Infertility Risk Factors for Men and Women

For women - general factors that can affect the ability to ovulate, conceive, or deliver a child successfully include the following:
  • age - women in their late 30s are generally less fertile than women in their early 20s
  • endometriosis
  • chronic diseases (diabetes, lupus, arthritis, hypertension, or asthma)
  • hormonal imbalance
  • environmental factors - cigarette smoking, alcohol consumption, or exposure to workplace hazards or toxins
  • excessive or very low body fat
  • abnormal Pap smears that have been treated with cryosurgery or cone biopsy
  • DES taken by mother during pregnancy
  • sexually transmitted diseases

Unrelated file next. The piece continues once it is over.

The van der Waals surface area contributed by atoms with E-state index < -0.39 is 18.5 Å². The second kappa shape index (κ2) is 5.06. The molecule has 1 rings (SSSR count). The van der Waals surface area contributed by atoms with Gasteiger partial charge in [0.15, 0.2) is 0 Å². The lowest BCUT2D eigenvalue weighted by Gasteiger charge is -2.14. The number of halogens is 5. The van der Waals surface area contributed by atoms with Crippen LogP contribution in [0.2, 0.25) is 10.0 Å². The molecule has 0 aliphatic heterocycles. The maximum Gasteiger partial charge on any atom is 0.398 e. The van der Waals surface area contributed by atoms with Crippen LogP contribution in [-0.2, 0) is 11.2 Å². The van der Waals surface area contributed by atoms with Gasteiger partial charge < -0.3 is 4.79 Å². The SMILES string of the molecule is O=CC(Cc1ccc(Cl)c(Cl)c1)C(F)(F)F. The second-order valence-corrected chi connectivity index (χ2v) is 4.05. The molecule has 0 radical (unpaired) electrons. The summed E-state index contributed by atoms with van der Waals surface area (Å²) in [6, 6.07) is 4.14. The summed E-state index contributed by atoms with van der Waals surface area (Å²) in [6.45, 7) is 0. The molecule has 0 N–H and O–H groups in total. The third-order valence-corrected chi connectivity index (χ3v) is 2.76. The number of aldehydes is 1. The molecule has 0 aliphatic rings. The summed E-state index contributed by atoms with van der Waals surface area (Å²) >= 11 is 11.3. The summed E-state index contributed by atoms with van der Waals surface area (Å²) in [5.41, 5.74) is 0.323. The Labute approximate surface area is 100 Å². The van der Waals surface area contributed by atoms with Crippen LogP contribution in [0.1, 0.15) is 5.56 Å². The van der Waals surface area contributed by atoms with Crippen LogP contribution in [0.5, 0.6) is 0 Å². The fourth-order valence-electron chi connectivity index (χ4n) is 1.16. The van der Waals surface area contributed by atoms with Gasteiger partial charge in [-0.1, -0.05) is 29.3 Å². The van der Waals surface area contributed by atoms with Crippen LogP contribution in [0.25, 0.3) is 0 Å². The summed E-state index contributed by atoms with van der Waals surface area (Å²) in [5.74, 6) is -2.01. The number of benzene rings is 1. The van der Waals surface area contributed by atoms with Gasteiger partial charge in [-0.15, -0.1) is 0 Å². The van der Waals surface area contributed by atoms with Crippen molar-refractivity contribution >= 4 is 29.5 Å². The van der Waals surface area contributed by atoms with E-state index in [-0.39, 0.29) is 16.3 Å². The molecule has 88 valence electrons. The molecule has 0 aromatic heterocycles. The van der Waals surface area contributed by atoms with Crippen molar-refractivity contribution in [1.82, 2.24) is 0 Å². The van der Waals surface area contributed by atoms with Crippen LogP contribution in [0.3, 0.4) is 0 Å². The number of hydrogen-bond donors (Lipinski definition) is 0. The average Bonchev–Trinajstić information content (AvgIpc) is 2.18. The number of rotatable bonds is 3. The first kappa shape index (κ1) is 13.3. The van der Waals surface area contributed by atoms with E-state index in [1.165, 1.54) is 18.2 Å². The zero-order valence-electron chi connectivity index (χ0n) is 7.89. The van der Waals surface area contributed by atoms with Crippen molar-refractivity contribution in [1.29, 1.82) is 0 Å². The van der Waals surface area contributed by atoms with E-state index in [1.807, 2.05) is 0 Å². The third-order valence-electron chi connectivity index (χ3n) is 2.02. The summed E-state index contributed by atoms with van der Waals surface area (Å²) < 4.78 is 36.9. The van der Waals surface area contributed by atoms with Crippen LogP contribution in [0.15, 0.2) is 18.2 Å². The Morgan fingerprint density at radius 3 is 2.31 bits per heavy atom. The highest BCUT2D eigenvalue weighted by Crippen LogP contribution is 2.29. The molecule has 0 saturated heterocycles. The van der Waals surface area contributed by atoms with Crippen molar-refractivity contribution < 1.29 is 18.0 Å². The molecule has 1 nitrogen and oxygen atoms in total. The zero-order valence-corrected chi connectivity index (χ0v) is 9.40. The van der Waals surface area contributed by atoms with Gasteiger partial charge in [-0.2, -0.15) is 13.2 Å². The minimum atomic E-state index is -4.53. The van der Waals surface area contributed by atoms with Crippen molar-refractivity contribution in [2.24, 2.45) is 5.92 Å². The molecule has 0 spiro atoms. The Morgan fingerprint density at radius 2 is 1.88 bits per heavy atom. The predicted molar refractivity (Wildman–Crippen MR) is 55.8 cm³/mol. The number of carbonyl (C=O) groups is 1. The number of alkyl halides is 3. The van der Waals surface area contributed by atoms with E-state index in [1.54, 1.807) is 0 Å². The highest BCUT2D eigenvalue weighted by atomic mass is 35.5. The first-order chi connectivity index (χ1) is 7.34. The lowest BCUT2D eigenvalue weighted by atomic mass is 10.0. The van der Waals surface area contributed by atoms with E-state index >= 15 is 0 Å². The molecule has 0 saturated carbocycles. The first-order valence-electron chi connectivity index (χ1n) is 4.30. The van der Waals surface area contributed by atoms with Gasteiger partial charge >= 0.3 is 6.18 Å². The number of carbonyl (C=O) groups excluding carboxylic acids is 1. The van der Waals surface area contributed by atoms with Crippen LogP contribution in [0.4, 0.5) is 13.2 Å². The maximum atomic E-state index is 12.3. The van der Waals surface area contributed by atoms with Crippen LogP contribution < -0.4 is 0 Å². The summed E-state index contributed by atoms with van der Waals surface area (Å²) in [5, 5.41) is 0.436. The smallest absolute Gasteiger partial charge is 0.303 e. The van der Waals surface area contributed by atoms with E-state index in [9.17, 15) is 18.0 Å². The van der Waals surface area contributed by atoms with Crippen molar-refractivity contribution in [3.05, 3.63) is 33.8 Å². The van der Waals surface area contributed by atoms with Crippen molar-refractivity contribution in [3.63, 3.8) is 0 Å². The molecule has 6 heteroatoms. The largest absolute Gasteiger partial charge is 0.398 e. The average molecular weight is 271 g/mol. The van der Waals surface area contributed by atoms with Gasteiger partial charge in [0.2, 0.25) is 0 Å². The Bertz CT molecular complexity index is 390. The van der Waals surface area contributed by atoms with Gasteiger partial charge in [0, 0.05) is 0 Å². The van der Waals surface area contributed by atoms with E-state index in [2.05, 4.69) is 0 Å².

• fallopian tube disease
  • multiple miscarriages
For men - infertility is not just a woman's problem. Following is a list of risk factors related to male infertility:
  • history of prostatitis, genital infection, or sexually transmitted diseases
  • exposure to hazards on the job or toxic substances, such as radiation, radioactivity, welding, and many chemicals, including lead, ethylene dibromine, and vinyl chloride.
  • cigarette or marijuana smoke
  • heavy alcohol consumption
  • exposure of the genitals to high temperatures
  • hernia repair
  • undescended testicles
  • prescription drugs for ulcers or psoriasis
  • DES taken by mother during pregnancy
  • mumps after puberty


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